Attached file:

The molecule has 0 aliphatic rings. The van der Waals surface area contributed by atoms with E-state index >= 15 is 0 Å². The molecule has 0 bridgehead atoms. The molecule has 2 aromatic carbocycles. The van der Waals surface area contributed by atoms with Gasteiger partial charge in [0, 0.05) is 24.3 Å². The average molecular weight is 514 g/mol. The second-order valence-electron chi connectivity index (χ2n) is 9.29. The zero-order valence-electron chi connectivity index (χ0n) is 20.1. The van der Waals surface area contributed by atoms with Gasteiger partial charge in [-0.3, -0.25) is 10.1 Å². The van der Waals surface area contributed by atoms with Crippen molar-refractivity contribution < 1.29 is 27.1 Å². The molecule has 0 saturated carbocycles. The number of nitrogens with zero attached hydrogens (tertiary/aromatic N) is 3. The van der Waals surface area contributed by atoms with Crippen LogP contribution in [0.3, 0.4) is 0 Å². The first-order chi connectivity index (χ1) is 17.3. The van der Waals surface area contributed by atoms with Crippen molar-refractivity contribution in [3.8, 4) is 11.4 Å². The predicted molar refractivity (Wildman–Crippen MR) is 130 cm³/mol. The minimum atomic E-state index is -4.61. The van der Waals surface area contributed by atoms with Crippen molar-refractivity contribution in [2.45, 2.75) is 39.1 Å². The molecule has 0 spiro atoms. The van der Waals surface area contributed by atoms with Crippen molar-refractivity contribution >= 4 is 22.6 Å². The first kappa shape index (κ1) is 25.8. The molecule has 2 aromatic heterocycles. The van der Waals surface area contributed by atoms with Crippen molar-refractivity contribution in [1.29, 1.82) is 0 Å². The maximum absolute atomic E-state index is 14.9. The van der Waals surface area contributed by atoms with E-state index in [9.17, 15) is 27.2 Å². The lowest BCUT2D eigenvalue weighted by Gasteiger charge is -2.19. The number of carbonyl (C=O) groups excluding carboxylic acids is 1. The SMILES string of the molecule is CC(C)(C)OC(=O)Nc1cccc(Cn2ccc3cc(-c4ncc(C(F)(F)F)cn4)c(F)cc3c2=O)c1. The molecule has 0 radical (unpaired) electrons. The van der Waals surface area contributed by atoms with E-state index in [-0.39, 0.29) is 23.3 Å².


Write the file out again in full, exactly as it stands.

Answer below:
The molecule has 0 aliphatic rings. The van der Waals surface area contributed by atoms with E-state index >= 15 is 0 Å². The molecule has 0 bridgehead atoms. The molecule has 2 aromatic carbocycles. The van der Waals surface area contributed by atoms with Gasteiger partial charge in [0, 0.05) is 24.3 Å². The average molecular weight is 514 g/mol. The second-order valence-electron chi connectivity index (χ2n) is 9.29. The zero-order valence-electron chi connectivity index (χ0n) is 20.1. The van der Waals surface area contributed by atoms with Gasteiger partial charge in [-0.3, -0.25) is 10.1 Å². The van der Waals surface area contributed by atoms with Crippen molar-refractivity contribution < 1.29 is 27.1 Å². The molecule has 0 saturated carbocycles. The number of nitrogens with zero attached hydrogens (tertiary/aromatic N) is 3. The van der Waals surface area contributed by atoms with Crippen LogP contribution in [0.3, 0.4) is 0 Å². The first-order chi connectivity index (χ1) is 17.3. The van der Waals surface area contributed by atoms with Crippen molar-refractivity contribution in [3.8, 4) is 11.4 Å². The predicted molar refractivity (Wildman–Crippen MR) is 130 cm³/mol. The minimum atomic E-state index is -4.61. The van der Waals surface area contributed by atoms with Crippen molar-refractivity contribution in [2.45, 2.75) is 39.1 Å². The molecule has 0 spiro atoms. The van der Waals surface area contributed by atoms with Crippen molar-refractivity contribution >= 4 is 22.6 Å². The first kappa shape index (κ1) is 25.8. The molecule has 2 aromatic heterocycles. The van der Waals surface area contributed by atoms with Crippen molar-refractivity contribution in [1.29, 1.82) is 0 Å². The maximum absolute atomic E-state index is 14.9. The van der Waals surface area contributed by atoms with E-state index in [9.17, 15) is 27.2 Å². The lowest BCUT2D eigenvalue weighted by Gasteiger charge is -2.19. The number of carbonyl (C=O) groups excluding carboxylic acids is 1. The SMILES string of the molecule is CC(C)(C)OC(=O)Nc1cccc(Cn2ccc3cc(-c4ncc(C(F)(F)F)cn4)c(F)cc3c2=O)c1. The molecule has 0 radical (unpaired) electrons. The van der Waals surface area contributed by atoms with E-state index in [-0.39, 0.29) is 23.3 Å².